Saturday, October 10, 2015

Red As Any Blood--Part 33

The wind blew in the trees as Caspar raced home to the Stag's Horn, his mind whirring with plans.  Gwendolyn was, in many ways, a great leader for the local Bellringers, a fact that would have surprised no one who'd known her since childhood.  The young Lady Laodegan had been the sort of person who wanted what she wanted and did what she thought she had to do to get it.

As witnessed by young Gregory Tyne, now back after the years of exile that being gotten by Gwen had earned him.  Caspar shook his head.  That was unfair to the pair of them.  There'd been other players in that tawdry little drama--Gwen's brute of a brother, and her impressively self-decieving father.  But they had ultimately been reacting to things, even if they were doing so in an exceedingly unpleasant way.  It had been Gwendolyn who'd begun matters, who'd forged ahead when all around her told her to stop. 

That spirit was what made her such a fine leader at times, and such a dangerous one at others.  Caspar could still recall her standing in her room when the news from Ys reached them, her fists clenched in anger, denouncing every vile lie, abuse of custom and sheer villainy that the Leonais were anouncing so blandly.  And he could still recall her announcing her plan to gather her men, get ships, and sail to the capital to storm it herself.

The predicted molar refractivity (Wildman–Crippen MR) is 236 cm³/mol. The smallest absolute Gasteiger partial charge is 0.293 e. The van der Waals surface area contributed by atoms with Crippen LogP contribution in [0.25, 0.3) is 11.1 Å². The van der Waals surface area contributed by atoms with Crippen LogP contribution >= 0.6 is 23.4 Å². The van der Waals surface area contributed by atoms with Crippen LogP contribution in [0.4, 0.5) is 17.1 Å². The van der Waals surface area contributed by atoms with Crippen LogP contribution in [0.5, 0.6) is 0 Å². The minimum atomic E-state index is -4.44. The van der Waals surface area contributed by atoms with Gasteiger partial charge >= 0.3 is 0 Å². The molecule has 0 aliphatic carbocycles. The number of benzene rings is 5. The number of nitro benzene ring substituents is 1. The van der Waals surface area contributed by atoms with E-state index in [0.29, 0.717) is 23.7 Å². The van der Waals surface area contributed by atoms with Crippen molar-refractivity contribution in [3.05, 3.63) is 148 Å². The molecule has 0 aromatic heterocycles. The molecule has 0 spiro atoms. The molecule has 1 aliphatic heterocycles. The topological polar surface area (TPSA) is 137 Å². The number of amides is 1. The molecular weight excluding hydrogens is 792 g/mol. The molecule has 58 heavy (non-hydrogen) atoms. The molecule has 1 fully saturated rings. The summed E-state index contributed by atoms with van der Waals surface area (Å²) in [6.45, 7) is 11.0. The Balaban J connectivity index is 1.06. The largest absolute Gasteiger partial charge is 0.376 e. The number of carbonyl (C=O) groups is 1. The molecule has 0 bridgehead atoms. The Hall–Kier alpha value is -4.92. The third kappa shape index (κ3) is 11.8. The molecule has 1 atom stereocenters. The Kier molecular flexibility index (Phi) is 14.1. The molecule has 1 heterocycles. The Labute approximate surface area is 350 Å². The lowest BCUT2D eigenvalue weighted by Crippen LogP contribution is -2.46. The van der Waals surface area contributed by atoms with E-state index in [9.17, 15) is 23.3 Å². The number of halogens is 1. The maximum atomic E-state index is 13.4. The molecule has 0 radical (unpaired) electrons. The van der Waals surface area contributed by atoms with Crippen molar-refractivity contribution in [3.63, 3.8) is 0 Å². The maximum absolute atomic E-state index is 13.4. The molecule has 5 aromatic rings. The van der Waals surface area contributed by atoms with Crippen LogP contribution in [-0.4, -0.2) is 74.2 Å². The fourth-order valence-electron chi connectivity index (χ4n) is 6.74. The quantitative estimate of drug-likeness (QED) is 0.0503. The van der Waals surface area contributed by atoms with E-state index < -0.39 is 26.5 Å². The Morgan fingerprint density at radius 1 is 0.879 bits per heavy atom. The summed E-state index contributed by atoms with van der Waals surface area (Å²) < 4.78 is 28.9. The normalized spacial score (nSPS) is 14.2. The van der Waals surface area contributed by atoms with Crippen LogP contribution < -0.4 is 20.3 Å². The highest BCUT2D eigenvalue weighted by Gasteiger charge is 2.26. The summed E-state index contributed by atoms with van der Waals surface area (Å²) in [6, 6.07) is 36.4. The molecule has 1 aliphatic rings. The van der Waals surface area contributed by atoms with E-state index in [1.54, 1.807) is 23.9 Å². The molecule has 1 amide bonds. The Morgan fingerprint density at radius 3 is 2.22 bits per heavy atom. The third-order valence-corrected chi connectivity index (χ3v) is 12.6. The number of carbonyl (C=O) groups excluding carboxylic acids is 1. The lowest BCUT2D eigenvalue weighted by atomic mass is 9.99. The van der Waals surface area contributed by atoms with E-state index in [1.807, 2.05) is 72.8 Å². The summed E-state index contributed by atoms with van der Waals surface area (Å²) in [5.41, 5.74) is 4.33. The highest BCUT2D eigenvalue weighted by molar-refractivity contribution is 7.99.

Because that was always the danger with Gwendolyn--she didn't think.  She wanted, and she thought that was enough, usually. 

And now, the best opportunity they might get for awhile, and Caspar was afraid that they might just lose everything if they weren't careful. 

Madness.  Sheer madness, he thought. As he came to the front gates of the Stag's Horn, he glanced at the gardeners taking care of the grounds with a certain satisfaction.  It was good to see some were still hard at work.

That was when he realized that there should be no gardeners around the lodge.  And that shock was followed by realizing just who the gardeners were.  He looked around for his wife.  "Nell?" he shouted.  "Nell?"

"Well, you don't need to bellow Caspar," she said.  "I can hear you perfectly fine."

"Why are the prisoners out here tending the gardens?" he asked quietly.

"Well, someone needed to tend to them," explained Nell with an expressive wave of her arms, "and the poor dears were getting bored, and stir-crazy, so I thought, kill two birds with one stone."

One of the men rushed out with a branch full of leaves and berries growing out of a bare one.  "Oooh, look, look," he declared, pointing to it.  "That's mistletoe!  Mistletoe!"

"Well, that's nice, Horace!"  She glanced at Caspar.  "Isn't that nice?"

Caspar sighed.  "Yes, yes, quite pleasant."

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